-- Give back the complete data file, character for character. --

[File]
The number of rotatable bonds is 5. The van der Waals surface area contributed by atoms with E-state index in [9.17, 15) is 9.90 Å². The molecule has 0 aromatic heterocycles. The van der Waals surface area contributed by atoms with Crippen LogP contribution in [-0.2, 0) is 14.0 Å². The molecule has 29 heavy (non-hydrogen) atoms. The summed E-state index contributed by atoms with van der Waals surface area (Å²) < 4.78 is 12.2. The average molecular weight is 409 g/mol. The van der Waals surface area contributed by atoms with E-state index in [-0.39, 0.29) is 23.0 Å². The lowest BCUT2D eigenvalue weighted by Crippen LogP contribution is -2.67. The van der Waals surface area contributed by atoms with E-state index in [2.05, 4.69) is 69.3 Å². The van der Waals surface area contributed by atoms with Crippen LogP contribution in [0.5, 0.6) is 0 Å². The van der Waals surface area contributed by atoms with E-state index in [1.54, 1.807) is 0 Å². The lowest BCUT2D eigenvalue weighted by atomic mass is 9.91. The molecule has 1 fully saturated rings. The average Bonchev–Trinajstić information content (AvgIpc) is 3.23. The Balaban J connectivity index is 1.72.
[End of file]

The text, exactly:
The number of rotatable bonds is 5. The van der Waals surface area contributed by atoms with E-state index in [9.17, 15) is 9.90 Å². The molecule has 0 aromatic heterocycles. The van der Waals surface area contributed by atoms with Crippen LogP contribution in [-0.2, 0) is 14.0 Å². The molecule has 29 heavy (non-hydrogen) atoms. The summed E-state index contributed by atoms with van der Waals surface area (Å²) < 4.78 is 12.2. The average molecular weight is 409 g/mol. The van der Waals surface area contributed by atoms with E-state index in [-0.39, 0.29) is 23.0 Å². The lowest BCUT2D eigenvalue weighted by Crippen LogP contribution is -2.67. The van der Waals surface area contributed by atoms with E-state index in [2.05, 4.69) is 69.3 Å². The van der Waals surface area contributed by atoms with Crippen LogP contribution in [0.5, 0.6) is 0 Å². The van der Waals surface area contributed by atoms with E-state index in [1.54, 1.807) is 0 Å². The lowest BCUT2D eigenvalue weighted by atomic mass is 9.91. The molecule has 1 fully saturated rings. The average Bonchev–Trinajstić information content (AvgIpc) is 3.23. The Balaban J connectivity index is 1.72.